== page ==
Chef Ian Gray's sharp seasonal sensibilities elevate the Gray House.
Just when I thought I'd heard it all, our server delivered a whopper of a salutation. With a straight face, no less.
"Welcome," he said. "Tonight, all of your senses are going to be stimulated."
Insert eye roll, right? Only here's the thing: Twenty minutes into dinner at the Gray House, and I was eating my skepticism. With relish.
Chef/owner Ian Gray calls his new place a gastropub -- he's channeling traits absorbed from several crawls through London's pubs -- but that label seems inadequate for cooking that frequently exudes so much aromatic, full-bodied flavor.
Then again, eating Gray's seasonally focused food is the dining equivalent of unpacking a much-loved winter wardrobe. There's chicken, roasted on the bone, swimming in succulent pan juices and doused in more herbs than the produce section at Lunds. Scallops are seared to a lustrous deep caramel brown and teased with snips of candied bacon.
The unabashed heartiness of snappy skinned pork sausages is accentuated by cubes of roasted butternut squash and chewy white beans tossed with tiny pearl onions. There are hearty side dishes along the lines of carefully roasted Brussels sprouts, and a short list of appetizers is headlined by vibrant salads and a big, rustic bruschetta that is best described as a graduate course in ham sandwiches, given its multiple layers of complementary flavors and textures. If this is the way Gray responds to November's chills, then I can't wait to see how he reacts to January's frozen depths.
Lyn-Lake has become a pasta destination of some distinction. Gray and his crew keep their pastamaker busy, turning out long strands of bucatini and linguini, spiraled fusilli and wide ribbons of roughly cut maltagliati, all so expertly prepared that they could be relished with just a touch of butter or cheese.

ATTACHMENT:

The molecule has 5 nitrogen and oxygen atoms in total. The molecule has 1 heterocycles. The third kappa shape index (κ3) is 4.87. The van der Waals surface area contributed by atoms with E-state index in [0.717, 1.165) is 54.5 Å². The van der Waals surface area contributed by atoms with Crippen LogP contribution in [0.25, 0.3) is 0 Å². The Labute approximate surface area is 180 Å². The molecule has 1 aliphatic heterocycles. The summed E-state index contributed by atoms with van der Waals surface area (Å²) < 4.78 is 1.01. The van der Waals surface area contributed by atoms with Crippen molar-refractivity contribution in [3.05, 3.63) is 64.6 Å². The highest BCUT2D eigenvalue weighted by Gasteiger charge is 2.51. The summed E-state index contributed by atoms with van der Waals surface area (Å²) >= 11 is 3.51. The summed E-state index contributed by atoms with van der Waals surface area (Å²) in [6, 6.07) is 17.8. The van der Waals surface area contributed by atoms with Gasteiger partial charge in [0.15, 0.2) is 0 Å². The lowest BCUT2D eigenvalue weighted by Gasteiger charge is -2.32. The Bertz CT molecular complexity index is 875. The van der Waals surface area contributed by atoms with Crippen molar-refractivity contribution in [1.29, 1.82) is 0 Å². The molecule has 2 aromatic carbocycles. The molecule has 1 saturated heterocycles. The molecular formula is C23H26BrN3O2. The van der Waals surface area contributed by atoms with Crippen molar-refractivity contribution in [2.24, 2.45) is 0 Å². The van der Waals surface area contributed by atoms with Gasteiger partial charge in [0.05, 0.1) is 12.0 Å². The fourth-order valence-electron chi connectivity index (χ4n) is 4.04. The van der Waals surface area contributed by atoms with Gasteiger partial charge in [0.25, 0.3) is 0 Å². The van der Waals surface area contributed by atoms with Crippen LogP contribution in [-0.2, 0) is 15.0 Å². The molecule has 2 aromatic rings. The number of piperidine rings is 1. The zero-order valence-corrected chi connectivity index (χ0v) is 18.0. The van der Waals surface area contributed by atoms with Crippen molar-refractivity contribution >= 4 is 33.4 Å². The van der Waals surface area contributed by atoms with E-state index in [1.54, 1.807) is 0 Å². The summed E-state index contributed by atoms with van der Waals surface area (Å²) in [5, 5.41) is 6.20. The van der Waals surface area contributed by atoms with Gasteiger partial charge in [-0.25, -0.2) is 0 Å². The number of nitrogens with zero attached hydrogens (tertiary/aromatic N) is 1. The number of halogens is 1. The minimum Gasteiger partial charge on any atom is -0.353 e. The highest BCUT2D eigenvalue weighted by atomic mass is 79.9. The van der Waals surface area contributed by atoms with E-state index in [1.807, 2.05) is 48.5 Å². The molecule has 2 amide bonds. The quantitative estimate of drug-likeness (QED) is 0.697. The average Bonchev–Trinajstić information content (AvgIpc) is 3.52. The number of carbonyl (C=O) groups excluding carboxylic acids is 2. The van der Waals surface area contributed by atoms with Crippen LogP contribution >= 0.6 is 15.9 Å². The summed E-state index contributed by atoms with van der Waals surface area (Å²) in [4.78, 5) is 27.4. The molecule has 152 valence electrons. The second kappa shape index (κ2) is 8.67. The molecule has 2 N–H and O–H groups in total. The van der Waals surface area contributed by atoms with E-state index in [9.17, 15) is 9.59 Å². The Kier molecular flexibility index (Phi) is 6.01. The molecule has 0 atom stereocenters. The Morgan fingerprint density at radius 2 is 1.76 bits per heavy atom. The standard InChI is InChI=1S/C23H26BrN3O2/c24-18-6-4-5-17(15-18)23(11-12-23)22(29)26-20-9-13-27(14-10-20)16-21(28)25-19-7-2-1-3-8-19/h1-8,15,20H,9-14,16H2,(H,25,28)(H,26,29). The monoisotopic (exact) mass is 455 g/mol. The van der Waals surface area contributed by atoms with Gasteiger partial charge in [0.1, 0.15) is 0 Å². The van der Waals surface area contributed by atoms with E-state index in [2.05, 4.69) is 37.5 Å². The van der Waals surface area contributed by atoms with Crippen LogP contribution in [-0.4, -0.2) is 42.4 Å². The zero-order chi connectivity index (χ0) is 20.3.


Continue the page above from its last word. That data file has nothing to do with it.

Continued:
But Gray, 29 years old and a genuine rising star, embellishes his pastas with a deft assurance, whether he's juicing up forkfuls of tender chicken simmered with sweet, slow-cooked onions, or pairing figs with Wisconsin-raised ham hocks braised in Parmesan rinds, or showcasing the guaranteed goodness that comes from nudging tomatoes on the stove for a few hours and adding hints of basil, thyme, sage and garlic.
It's fun to discover how Gray's idiosyncratic obsessions play out on his ever-evolving menu, whether it's bitter greens, or aromatics, or the deeply savory, mouth-melting young goat that he sources from Singing Hills Goat Dairy in Nerstrand, Minn. The lamb-like meat is of such superior quality -- the animals are clearly pampered like pashas on the farm's rolling grasslands -- that Gray doesn't need to do much to unlock its wildly appealing flavor and texture.
Invoking little more than salt, pepper and know-how, Gray forever challenges pork's supremacy with ribs. Carefully charred thin-cut chops, dressed with pickled red onions and tangy yogurt (goat's milk, naturally), were similarly memorable. Still, the pinnacle might be the superb burger, a thick, juicy patty of that herbaceous ground goat meat, crowned with a slab of white Cheddar, its toasted brioche bun (sourced, as all the breads are, from Patisserie 46) swiped with a lively tomato jam.